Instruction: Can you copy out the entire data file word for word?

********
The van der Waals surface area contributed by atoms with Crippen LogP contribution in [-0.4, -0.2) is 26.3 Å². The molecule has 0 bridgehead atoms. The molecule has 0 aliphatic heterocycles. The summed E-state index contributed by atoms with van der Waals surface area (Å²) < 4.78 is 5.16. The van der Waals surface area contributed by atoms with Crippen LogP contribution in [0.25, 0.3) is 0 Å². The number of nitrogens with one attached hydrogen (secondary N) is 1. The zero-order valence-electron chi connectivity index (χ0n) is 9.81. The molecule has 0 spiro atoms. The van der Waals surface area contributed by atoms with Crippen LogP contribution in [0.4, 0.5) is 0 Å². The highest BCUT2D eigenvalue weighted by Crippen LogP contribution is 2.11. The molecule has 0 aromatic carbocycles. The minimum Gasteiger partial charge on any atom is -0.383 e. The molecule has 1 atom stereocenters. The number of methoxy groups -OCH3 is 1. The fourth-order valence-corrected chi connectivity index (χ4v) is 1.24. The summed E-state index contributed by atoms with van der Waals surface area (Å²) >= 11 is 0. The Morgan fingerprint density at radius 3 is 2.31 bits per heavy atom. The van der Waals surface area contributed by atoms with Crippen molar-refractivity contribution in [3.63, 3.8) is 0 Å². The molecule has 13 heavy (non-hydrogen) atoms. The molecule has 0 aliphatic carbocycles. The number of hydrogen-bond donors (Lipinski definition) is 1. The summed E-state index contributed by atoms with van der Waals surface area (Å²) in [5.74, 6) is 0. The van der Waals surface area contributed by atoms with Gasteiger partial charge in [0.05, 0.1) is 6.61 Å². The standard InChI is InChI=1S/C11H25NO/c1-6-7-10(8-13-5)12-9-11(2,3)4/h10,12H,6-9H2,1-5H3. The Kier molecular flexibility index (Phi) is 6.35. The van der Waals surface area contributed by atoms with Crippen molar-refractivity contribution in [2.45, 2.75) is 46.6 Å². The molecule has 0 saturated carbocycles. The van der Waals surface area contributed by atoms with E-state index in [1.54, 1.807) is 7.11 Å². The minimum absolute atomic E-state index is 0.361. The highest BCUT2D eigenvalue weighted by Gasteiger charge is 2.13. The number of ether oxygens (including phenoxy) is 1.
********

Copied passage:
The van der Waals surface area contributed by atoms with Crippen LogP contribution in [-0.4, -0.2) is 26.3 Å². The molecule has 0 bridgehead atoms. The molecule has 0 aliphatic heterocycles. The summed E-state index contributed by atoms with van der Waals surface area (Å²) < 4.78 is 5.16. The van der Waals surface area contributed by atoms with Crippen LogP contribution in [0.25, 0.3) is 0 Å². The number of nitrogens with one attached hydrogen (secondary N) is 1. The zero-order valence-electron chi connectivity index (χ0n) is 9.81. The molecule has 0 spiro atoms. The van der Waals surface area contributed by atoms with Crippen LogP contribution in [0.4, 0.5) is 0 Å². The highest BCUT2D eigenvalue weighted by Crippen LogP contribution is 2.11. The molecule has 0 aromatic carbocycles. The minimum Gasteiger partial charge on any atom is -0.383 e. The molecule has 1 atom stereocenters. The number of methoxy groups -OCH3 is 1. The fourth-order valence-corrected chi connectivity index (χ4v) is 1.24. The summed E-state index contributed by atoms with van der Waals surface area (Å²) >= 11 is 0. The Morgan fingerprint density at radius 3 is 2.31 bits per heavy atom. The van der Waals surface area contributed by atoms with Crippen molar-refractivity contribution in [3.63, 3.8) is 0 Å². The molecule has 13 heavy (non-hydrogen) atoms. The molecule has 0 aliphatic carbocycles. The number of hydrogen-bond donors (Lipinski definition) is 1. The summed E-state index contributed by atoms with van der Waals surface area (Å²) in [5.74, 6) is 0. The van der Waals surface area contributed by atoms with Gasteiger partial charge in [0.05, 0.1) is 6.61 Å². The standard InChI is InChI=1S/C11H25NO/c1-6-7-10(8-13-5)12-9-11(2,3)4/h10,12H,6-9H2,1-5H3. The Kier molecular flexibility index (Phi) is 6.35. The van der Waals surface area contributed by atoms with Crippen molar-refractivity contribution in [2.45, 2.75) is 46.6 Å². The molecule has 0 saturated carbocycles. The van der Waals surface area contributed by atoms with E-state index in [1.54, 1.807) is 7.11 Å². The minimum absolute atomic E-state index is 0.361. The highest BCUT2D eigenvalue weighted by Gasteiger charge is 2.13. The number of ether oxygens (including phenoxy) is 1.